Abortion, Sin, and the State in Thailand

By Andrea Whittaker | Go to book overview

Notes

1

Introduction: bearing politics

1
For example, in a recent seminar on the issue Ahamat Khamthethong from the Muslim Media Association and Lamduan Chinamanopan from a Catholic agency both disputed the use of the terms human rights and personal freedom on the abortion issue and emphasised the need to view it as a moral issue within Thai cultural values (Population Council and Reproductive Health Advocacy Network 2000).
2
A number of prominent NGOs and movements such as the 'Assembly of the Poor' promote the concept of human rights and rights to livelihoods in response to environmental and social issues.

2

Abortion, sin and the state

1
The definition of health in the legislation is ambiguous, but is generally interpreted to mean a woman's physical health.
2
The majority of research on the issue in Thailand occurred during the late 1970s and early 1980s, coinciding with the unsuccessful attempts to liberalise the abortion laws. These studies provided important public health information documenting the incidence of women resorting to illegal abortions, the health consequences and measures of risk, morbidity and mortality, characteristics of women who abort and correlations with contraceptive use and family planning, and the practices and characteristics of abortion practitioners (see e.g. Rattakul 1971, Toongsuwan et al. 1973, Burnight and Leoprapai 1977, Koetsawang et al. 1978, Rauyajin 1979, Chaturachinda et al. 1981, Pongthai et al. 1984, Thailand, Ministry of Public Health 1984, Pinchun and Chullapram 1993).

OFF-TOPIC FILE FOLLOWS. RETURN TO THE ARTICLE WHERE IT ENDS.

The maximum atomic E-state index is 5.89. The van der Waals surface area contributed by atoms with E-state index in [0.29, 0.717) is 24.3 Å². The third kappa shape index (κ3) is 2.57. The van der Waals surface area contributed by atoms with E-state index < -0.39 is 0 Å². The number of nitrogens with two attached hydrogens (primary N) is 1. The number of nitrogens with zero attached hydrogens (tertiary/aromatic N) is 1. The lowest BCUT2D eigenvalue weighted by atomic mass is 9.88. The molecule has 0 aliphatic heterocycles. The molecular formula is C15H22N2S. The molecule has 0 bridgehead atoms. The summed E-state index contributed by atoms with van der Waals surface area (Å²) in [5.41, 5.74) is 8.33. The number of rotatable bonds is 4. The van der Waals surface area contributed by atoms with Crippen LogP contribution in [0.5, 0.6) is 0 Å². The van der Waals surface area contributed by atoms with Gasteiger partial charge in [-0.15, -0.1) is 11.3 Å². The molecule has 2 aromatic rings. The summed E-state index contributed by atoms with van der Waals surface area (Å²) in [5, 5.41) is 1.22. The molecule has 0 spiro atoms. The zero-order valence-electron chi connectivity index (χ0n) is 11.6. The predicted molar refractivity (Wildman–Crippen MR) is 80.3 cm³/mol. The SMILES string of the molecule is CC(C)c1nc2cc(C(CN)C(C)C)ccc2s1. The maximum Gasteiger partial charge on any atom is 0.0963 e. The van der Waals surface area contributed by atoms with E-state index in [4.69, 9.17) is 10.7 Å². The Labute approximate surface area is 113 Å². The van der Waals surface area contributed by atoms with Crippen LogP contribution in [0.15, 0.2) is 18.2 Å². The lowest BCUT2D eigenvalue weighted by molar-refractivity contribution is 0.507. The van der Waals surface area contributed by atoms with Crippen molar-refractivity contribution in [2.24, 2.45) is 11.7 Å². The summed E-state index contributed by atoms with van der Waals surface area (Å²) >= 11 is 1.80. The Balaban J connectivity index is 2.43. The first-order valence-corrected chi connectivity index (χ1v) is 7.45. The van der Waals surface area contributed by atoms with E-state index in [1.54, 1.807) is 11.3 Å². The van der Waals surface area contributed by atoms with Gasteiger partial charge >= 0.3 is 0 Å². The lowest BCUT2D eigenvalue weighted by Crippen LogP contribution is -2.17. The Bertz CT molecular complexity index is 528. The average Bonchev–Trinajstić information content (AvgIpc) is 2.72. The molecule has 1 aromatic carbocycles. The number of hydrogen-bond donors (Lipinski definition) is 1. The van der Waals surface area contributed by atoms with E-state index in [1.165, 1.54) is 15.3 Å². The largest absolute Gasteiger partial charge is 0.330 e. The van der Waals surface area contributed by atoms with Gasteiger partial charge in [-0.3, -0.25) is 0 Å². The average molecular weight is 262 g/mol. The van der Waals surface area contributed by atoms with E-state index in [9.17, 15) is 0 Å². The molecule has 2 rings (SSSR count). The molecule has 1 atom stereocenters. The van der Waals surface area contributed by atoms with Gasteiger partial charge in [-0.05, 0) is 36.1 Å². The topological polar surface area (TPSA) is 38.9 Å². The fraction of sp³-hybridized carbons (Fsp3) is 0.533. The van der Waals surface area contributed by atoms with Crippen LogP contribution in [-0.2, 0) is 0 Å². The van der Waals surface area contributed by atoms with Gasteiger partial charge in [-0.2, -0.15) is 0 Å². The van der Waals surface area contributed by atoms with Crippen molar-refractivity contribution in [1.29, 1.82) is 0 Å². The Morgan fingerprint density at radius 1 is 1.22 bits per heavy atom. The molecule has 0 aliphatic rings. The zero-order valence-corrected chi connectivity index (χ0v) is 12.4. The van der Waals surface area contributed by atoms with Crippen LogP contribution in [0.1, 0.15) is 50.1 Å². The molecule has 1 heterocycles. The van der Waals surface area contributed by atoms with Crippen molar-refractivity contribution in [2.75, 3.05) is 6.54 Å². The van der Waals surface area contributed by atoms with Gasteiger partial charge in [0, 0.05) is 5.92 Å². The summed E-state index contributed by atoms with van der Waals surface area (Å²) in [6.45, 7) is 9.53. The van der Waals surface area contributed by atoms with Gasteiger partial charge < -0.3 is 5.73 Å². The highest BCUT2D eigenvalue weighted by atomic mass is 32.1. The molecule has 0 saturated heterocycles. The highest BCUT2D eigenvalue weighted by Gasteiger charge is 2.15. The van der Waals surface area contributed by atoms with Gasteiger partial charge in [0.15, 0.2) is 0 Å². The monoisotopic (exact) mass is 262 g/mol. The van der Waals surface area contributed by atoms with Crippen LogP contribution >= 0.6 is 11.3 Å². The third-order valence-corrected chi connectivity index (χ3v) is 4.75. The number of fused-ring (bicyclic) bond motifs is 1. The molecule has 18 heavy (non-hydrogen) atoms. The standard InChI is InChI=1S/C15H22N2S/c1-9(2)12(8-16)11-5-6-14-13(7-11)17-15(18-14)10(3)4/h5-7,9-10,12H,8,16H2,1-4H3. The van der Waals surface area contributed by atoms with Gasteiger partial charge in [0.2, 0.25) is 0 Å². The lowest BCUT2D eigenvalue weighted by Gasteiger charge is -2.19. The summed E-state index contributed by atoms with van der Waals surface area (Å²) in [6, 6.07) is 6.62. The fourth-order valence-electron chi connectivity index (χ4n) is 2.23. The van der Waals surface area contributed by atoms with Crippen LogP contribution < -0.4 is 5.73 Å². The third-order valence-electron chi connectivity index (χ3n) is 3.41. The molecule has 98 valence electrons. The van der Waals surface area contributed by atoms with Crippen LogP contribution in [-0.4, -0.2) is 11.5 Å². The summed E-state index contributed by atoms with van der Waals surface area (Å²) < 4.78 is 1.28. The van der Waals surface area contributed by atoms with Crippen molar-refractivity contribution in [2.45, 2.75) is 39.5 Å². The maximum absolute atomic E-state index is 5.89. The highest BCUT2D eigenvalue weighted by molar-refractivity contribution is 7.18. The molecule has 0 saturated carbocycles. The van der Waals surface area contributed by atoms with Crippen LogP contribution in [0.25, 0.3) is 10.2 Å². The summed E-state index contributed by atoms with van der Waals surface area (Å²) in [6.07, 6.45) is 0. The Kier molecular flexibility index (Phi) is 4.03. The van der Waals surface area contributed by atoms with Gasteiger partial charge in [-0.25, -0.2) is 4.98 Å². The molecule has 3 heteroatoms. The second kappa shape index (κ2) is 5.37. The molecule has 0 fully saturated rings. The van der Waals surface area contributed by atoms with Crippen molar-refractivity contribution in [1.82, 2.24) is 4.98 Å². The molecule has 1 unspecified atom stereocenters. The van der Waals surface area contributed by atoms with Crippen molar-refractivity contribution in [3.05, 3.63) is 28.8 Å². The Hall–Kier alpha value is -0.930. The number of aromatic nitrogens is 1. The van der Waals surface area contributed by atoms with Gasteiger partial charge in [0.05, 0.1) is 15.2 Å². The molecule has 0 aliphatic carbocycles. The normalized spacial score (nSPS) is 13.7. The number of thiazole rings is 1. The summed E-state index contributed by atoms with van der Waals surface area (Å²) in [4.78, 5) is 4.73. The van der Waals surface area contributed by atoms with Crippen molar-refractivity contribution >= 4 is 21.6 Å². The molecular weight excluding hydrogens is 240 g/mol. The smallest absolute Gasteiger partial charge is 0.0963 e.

3
The survey sample was predominated by married women (98 per cent had ever been married and 92 per cent were currently married) with an average age of 31 years.
4
See the newspaper article 'Abortion drug now restricted' The Nation, 26 February 2002.
5
Taking life means to murder anything that lives. It refers to the striking and killing of living beings…'Taking life' is then the will to kill anything that once perceives as having life, to act so as to terminate the life=force in it, in so far as the will finds expression in bodily action or in speech. With regard to animals it is worse to kill large ones than small. Because a more extensive effort is involved. Even where the effort is the same, the difference in substance must be considered. In the case of humans the killing is the more blameworthy the more virtuous they are. Apart from that, the extent of the offence is proportionate to the intensity of the wish to kill (quoted in Florida 1999:16).
6
Compare this description for example with the translation of the Samyutta Nikkaya commentary in the Saratthapakasini (McDermott 1999:171). This early Buddhist text describes the earliest stage of conception as the kalala which appears as a drop of oil

-165-

Notes for this page

Add a new note
If you are trying to select text to create highlights or citations, remember that you must now click or tap on the first word, and then click or tap on the last word.
One moment ...
Default project is now your active project.
Project items
Notes
Cite this page

Cited page

Style
Citations are available only to our active members.